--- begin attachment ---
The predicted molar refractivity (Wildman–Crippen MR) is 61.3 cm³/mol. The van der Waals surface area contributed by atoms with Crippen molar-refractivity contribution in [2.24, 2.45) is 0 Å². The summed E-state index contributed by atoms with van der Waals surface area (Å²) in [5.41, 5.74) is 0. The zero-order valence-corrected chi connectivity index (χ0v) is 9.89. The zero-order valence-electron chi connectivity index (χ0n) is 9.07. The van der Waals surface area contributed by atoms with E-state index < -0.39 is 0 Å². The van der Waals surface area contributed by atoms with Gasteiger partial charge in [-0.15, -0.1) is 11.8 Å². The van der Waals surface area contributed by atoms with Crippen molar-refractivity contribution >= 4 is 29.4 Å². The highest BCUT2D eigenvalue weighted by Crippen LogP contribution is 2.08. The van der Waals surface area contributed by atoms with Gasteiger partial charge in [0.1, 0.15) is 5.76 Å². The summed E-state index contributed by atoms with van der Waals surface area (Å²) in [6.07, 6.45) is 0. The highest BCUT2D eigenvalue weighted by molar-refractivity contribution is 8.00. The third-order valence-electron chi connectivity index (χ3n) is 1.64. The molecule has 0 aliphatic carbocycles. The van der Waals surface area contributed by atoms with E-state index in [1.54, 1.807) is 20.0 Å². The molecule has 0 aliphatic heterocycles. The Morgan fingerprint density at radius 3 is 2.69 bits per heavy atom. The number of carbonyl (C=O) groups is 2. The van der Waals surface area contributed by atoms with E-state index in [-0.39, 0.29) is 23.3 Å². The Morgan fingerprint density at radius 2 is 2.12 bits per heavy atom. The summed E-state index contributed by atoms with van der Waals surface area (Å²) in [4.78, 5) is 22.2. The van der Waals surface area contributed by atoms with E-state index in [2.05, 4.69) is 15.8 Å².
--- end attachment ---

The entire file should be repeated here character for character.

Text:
The predicted molar refractivity (Wildman–Crippen MR) is 61.3 cm³/mol. The van der Waals surface area contributed by atoms with Crippen molar-refractivity contribution in [2.24, 2.45) is 0 Å². The summed E-state index contributed by atoms with van der Waals surface area (Å²) in [5.41, 5.74) is 0. The zero-order valence-corrected chi connectivity index (χ0v) is 9.89. The zero-order valence-electron chi connectivity index (χ0n) is 9.07. The van der Waals surface area contributed by atoms with E-state index < -0.39 is 0 Å². The van der Waals surface area contributed by atoms with Gasteiger partial charge in [-0.15, -0.1) is 11.8 Å². The van der Waals surface area contributed by atoms with Crippen molar-refractivity contribution >= 4 is 29.4 Å². The highest BCUT2D eigenvalue weighted by Crippen LogP contribution is 2.08. The van der Waals surface area contributed by atoms with Gasteiger partial charge in [0.1, 0.15) is 5.76 Å². The summed E-state index contributed by atoms with van der Waals surface area (Å²) in [6.07, 6.45) is 0. The highest BCUT2D eigenvalue weighted by molar-refractivity contribution is 8.00. The third-order valence-electron chi connectivity index (χ3n) is 1.64. The molecule has 0 aliphatic carbocycles. The van der Waals surface area contributed by atoms with E-state index in [1.54, 1.807) is 20.0 Å². The molecule has 0 aliphatic heterocycles. The Morgan fingerprint density at radius 3 is 2.69 bits per heavy atom. The number of carbonyl (C=O) groups is 2. The van der Waals surface area contributed by atoms with E-state index in [-0.39, 0.29) is 23.3 Å². The Morgan fingerprint density at radius 2 is 2.12 bits per heavy atom. The summed E-state index contributed by atoms with van der Waals surface area (Å²) in [4.78, 5) is 22.2. The van der Waals surface area contributed by atoms with E-state index in [2.05, 4.69) is 15.8 Å².